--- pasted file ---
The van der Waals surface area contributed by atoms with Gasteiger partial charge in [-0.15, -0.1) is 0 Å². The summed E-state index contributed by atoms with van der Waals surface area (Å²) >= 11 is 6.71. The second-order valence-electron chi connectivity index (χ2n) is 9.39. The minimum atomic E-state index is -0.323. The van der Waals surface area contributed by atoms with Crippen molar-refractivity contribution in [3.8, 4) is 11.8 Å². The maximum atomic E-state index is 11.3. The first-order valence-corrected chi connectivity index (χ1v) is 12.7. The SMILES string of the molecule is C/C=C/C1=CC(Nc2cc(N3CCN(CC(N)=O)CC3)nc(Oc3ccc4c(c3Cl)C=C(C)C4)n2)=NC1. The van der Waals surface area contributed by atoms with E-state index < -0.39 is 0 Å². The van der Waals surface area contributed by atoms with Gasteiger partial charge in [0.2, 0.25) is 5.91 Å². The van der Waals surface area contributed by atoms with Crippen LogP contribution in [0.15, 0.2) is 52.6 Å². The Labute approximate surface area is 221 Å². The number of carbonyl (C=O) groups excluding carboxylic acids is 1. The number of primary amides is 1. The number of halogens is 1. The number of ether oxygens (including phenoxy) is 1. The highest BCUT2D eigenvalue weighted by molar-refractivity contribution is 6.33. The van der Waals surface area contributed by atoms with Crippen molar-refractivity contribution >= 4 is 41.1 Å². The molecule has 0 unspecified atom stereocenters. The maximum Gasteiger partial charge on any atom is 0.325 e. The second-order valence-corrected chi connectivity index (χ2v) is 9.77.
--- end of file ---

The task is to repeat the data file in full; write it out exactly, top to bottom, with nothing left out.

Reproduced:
The van der Waals surface area contributed by atoms with Gasteiger partial charge in [-0.15, -0.1) is 0 Å². The summed E-state index contributed by atoms with van der Waals surface area (Å²) >= 11 is 6.71. The second-order valence-electron chi connectivity index (χ2n) is 9.39. The minimum atomic E-state index is -0.323. The van der Waals surface area contributed by atoms with Crippen molar-refractivity contribution in [3.8, 4) is 11.8 Å². The maximum atomic E-state index is 11.3. The first-order valence-corrected chi connectivity index (χ1v) is 12.7. The SMILES string of the molecule is C/C=C/C1=CC(Nc2cc(N3CCN(CC(N)=O)CC3)nc(Oc3ccc4c(c3Cl)C=C(C)C4)n2)=NC1. The van der Waals surface area contributed by atoms with E-state index < -0.39 is 0 Å². The van der Waals surface area contributed by atoms with Gasteiger partial charge in [0.2, 0.25) is 5.91 Å². The van der Waals surface area contributed by atoms with Crippen LogP contribution in [0.15, 0.2) is 52.6 Å². The Labute approximate surface area is 221 Å². The number of carbonyl (C=O) groups excluding carboxylic acids is 1. The number of primary amides is 1. The number of halogens is 1. The number of ether oxygens (including phenoxy) is 1. The highest BCUT2D eigenvalue weighted by molar-refractivity contribution is 6.33. The van der Waals surface area contributed by atoms with Crippen molar-refractivity contribution >= 4 is 41.1 Å². The molecule has 0 unspecified atom stereocenters. The maximum Gasteiger partial charge on any atom is 0.325 e. The second-order valence-corrected chi connectivity index (χ2v) is 9.77.